Royal Conservatoire of Scotland
Campus Full time 4 years August 2017 United Kingdom Glasgow

Our students tell us that studying CPP at the Conservatoire is like nothing you could ever imagine. It’s total immersion in a challenging programme with the central philosophy that human beings make art in order to understand better the world in which they live. It’s for... [+]

BA in Contemporary Performance Practice

Our students tell us that studying CPP at the Conservatoire is like nothing you could ever imagine. It’s total immersion in a challenging programme with the central philosophy that human beings make art in order to understand better the world in which they live. It’s for aspiring performance makers who wish to develop their skills as innovative and socially engaged performers, directors, teachers, and cultural leaders, who can realize their aspirations to create and shape the future of new work. In one sense, this could be the programme for you if you are passionate about creating performance, but you’re unsure of what you’d specifically like to do in the field. You will be able to explore the realization of ideas through the disciplines of performance, education, installation, movement, research, and documentation. We will help you to develop your performance skills in our world-class facilities, working with our staff, visiting practitioners, directors, and lecturers, with regular opportunities to take part in specialist workshops and masterclasses. You will push yourself and push boundaries, creating new works with image, action, sound, and text. You will leave the Royal Conservatoire as an independent and entrepreneurial self-managing ‘ eco-centric’ artist with an awareness of the aesthetic, intellectual, social, emotional, political, and ecological considerations of a holistic and sustainable arts practice.... [-]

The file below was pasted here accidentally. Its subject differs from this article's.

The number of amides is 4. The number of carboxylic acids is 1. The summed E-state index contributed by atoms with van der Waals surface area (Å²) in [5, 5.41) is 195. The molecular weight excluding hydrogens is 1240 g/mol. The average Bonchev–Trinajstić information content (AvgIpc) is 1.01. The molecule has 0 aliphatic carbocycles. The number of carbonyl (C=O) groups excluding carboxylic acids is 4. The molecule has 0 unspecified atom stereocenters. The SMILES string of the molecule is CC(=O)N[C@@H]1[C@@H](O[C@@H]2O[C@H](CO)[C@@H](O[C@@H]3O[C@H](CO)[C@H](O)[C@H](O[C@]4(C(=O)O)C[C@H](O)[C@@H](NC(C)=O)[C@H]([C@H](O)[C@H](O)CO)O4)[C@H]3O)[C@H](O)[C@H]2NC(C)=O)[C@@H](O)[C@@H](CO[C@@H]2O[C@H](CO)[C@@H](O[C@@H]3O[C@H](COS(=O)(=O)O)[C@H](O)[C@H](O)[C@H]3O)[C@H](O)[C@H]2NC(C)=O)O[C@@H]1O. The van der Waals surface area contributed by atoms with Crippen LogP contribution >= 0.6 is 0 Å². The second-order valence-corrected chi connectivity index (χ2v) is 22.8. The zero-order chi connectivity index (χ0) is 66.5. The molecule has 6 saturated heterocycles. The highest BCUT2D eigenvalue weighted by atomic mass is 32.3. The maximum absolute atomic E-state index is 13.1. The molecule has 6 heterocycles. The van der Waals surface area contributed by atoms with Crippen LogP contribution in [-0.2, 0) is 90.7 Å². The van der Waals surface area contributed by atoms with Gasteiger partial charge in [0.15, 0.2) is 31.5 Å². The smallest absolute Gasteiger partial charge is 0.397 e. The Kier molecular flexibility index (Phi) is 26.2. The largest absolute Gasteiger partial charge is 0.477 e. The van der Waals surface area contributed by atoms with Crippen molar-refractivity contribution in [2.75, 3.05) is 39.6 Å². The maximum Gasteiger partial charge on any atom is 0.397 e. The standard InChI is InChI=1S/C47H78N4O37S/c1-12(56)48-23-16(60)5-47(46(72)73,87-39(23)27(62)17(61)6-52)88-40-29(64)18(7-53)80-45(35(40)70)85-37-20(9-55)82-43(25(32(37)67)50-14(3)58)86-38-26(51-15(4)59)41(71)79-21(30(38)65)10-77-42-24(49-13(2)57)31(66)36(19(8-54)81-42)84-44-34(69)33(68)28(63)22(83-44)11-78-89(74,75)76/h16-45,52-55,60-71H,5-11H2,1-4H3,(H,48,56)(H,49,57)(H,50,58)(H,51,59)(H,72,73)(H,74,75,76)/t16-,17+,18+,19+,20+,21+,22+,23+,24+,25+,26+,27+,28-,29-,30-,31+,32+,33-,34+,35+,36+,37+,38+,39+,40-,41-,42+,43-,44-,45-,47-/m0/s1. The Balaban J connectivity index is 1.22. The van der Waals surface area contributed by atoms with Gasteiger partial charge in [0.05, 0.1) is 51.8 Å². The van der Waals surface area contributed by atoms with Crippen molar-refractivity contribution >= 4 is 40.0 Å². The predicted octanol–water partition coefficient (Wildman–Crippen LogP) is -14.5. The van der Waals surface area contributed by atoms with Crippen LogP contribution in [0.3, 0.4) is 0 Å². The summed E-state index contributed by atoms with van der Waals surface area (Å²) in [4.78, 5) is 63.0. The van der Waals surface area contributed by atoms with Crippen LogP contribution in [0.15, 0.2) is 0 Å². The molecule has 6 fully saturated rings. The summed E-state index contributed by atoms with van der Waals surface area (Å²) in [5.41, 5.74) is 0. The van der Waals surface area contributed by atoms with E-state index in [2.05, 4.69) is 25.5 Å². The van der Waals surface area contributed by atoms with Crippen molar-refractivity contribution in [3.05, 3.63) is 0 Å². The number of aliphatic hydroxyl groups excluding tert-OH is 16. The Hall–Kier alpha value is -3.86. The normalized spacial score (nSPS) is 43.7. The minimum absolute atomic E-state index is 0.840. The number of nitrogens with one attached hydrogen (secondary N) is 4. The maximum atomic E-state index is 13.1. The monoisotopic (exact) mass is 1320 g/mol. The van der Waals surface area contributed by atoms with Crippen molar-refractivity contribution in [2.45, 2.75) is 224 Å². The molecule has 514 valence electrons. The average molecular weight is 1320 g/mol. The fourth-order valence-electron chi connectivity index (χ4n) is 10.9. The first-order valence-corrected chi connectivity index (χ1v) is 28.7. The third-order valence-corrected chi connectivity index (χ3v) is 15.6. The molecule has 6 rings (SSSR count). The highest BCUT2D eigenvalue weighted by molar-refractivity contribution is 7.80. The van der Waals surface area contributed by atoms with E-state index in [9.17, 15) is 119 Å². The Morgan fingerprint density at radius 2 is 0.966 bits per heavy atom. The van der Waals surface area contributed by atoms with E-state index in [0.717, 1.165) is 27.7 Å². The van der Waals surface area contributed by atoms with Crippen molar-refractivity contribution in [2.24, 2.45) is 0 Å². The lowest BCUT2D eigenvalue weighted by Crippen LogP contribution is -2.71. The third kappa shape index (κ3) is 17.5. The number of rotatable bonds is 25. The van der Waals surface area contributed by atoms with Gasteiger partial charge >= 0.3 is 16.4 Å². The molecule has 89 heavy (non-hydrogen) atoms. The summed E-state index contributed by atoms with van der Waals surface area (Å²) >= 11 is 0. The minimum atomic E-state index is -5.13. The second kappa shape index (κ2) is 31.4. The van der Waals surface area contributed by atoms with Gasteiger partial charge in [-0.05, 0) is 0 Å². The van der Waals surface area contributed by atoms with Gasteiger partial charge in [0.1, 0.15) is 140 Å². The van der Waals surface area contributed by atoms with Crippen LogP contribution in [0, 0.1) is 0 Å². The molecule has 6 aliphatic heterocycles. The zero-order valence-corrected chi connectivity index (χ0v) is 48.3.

Bachelor of Arts (Hons) Puppetry: Design and Performance

The Royal Central School of Speech and Drama, University of London
Campus Full time 3 years October 2017 United Kingdom London

Central pioneered the first UK degree in puppet theatre and continues to be one of the world’s leading institutions for the training of puppeteers, attracting national and international students. This course embraces the three concepts of design, performance and theatre making. [+]